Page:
Analysis of the skeletons—sealed off for centuries in an Italian cathedral until recently—seems to support the legend of Chrysanthus and Daria, who are said to have been persecuted in the city of Rome for being Christians.

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Dundee academics reconstruct Viking woman's face

Academics at Dundee University have helped recreate the face of a Viking woman whose skeleton was unearthed in York more than 30 years ago.

The facial reconstruction was achieved by laser-scanning her skull to create a 3D digital model.

Eyes were then digitally created, along with hair and a bonnet, to complete the look.

The project was part of a £150,000 investment at York's Jorvik Viking Centre.

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Did Lucy's species butcher animals?

In August 2010 archaeologists announced that they had discovered evidence that pushed back the origin of butchery nearly 800,000 years. Studying bones of cow- and goat-size animals dated to around 3.4 million years ago from a site in Ethiopia called Dikika, Shannon McPherron of the Max Planck Institute for Evolutionary Anthropology in Leipzig, Germany, and his colleagues observed several distinctive marks. After conducting an extensive analysis of the marks, the team determined that they resulted from butchery with stone tools, although no implements were recovered at the site. Because the only human remains known from Dikika belong to Australopithecus afarensis—the species to which the famous Lucy fossil belongs—the researchers concluded A. afarensis was the butcher.

The discovery made a big splash, because scientists thought stone tool use and butchery originated with human ancestors more advanced than Lucy's kind. Furthermore, according to conventional wisdom, A. afarensis relied primarily on plant foods.

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Rising above the Acropolis – Constellation “Draco” signalled beginning of Athenian athletic festival new research shows

When the dragon rose the games began!

About 2,500 years ago, at a time when Athens was in its prime, the people of the city celebrated the birth of Athena, their patron goddess, with a great event.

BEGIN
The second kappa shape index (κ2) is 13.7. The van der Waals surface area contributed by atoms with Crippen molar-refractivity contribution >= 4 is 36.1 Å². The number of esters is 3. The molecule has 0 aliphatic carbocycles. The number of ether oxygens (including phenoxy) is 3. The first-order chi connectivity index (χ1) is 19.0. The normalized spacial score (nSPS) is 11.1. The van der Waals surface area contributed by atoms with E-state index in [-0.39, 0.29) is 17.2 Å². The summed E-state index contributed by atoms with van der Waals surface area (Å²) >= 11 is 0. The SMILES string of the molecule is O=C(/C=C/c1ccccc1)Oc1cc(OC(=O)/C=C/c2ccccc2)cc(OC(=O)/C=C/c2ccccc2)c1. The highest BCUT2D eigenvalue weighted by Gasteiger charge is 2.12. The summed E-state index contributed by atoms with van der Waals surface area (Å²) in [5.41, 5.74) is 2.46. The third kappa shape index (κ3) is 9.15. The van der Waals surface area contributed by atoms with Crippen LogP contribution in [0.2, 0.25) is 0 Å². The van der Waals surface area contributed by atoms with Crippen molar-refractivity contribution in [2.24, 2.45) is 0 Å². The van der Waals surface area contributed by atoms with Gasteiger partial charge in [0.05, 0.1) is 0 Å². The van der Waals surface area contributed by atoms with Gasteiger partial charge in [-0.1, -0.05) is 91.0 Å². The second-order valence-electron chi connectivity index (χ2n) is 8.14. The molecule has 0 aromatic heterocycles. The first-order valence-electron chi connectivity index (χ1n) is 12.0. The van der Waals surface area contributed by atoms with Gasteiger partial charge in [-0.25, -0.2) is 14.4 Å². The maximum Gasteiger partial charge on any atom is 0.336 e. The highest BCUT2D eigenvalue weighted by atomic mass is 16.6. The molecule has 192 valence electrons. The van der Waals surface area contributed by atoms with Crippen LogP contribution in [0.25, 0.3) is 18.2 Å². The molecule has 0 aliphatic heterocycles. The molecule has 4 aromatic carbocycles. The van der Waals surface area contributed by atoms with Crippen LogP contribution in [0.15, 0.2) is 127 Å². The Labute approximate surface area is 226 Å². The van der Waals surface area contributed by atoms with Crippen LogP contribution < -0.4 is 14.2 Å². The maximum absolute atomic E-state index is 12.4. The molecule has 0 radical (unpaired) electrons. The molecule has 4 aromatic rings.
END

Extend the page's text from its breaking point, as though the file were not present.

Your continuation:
Known as the Panathenaic festival it featured a series of athletic games that included chariot races, javelin throwing and boating. It even had a bloody contest known as pankration, a combination of wrestling and boxing which is not that dissimilar from today’s mixed martial arts.

Celebrated annually around late July – mid August it was an important part of the city’s life and now, thanks to new research by Professor Efrosyni Boutsikas of the University of Kent, we have evidence that astronomy played a role in these games. She reconstructed the sky over the Athenian acropolis, determining how it would have looked about 2,500 years ago. Her results were published in the latest issue of the American Journal of Archaeology.

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Mass burial suggests massacre at Iron Age hill fort

Archaeologists have found evidence of a massacre linked to Iron Age warfare at a hill fort in Derbyshire.

A burial site contained only women and children - the first segregated burial of this kind from Iron Age Britain.

Nine skeletons were discovered in a section of ditch around the fort at Fin Cop in the Peak District.

Scientists believe "perhaps hundreds more skeletons" could be buried in the ditch, only a small part of which has been excavated so far.

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Discovering Santa Fiora

The Caput Aquae of the Aqua Traiana

Two web pages about the Santa Fiora Aqueduct:

The Archaeology of the Spring Chamber at the Santa Fiora Nymphaeum


Features of the Aqua Traiana Aqueduct Tunnel at Santa Fiora

Sunday, April 17, 2011

Aqueduct Hunter dot Com launches on Worldwide Water day 2011

The AqueductHunter Website has launched today on Worldwide Water day, and features a special report on the discovery of the Santa Fiora Nymphaeum, the primary source of the Aqua Traiana Aqueduct. has twelve pages of information on the Santa Fiora discovery and the Aqua Traiana, twenty six image pages and four brand-spanking new plans and projections of the Fiora Nymphaeum site. is a great resource for Emperors, Enthusiasts and Erudati alike.

Come and read about the world of Roman Water and meet the fearless aqueduct hunters

Friday, April 15, 2011

Ancient 'debit card' discovered in Saxony-Anhalt

"It’s something of a rare find in Europe” said archaeologist Andreas Hille from the State Museum of Prehistory in Halle, Saxony-Anhalt.

The antiquated debt counter measures 30 centimetres in length and displays 23 notches, with both a name and the date 1558 visible.

Archaeologists made the exciting find during excavations in the small easterly university town of Wittenberg, made famous by the Protestant theologian Martin Luther.

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Midlands Viking Symposium to explore the legacy of the Vikings in Ireland

This year’s Midlands Viking Symposium will be taking place outside the United Kingdom for the first time in its history as scholars focus on the role of the Norse in Ireland.

The symposium (April 29th – May 1st) will be held in Dublin, with the opening address and reception taking place at the National Museum of Ireland.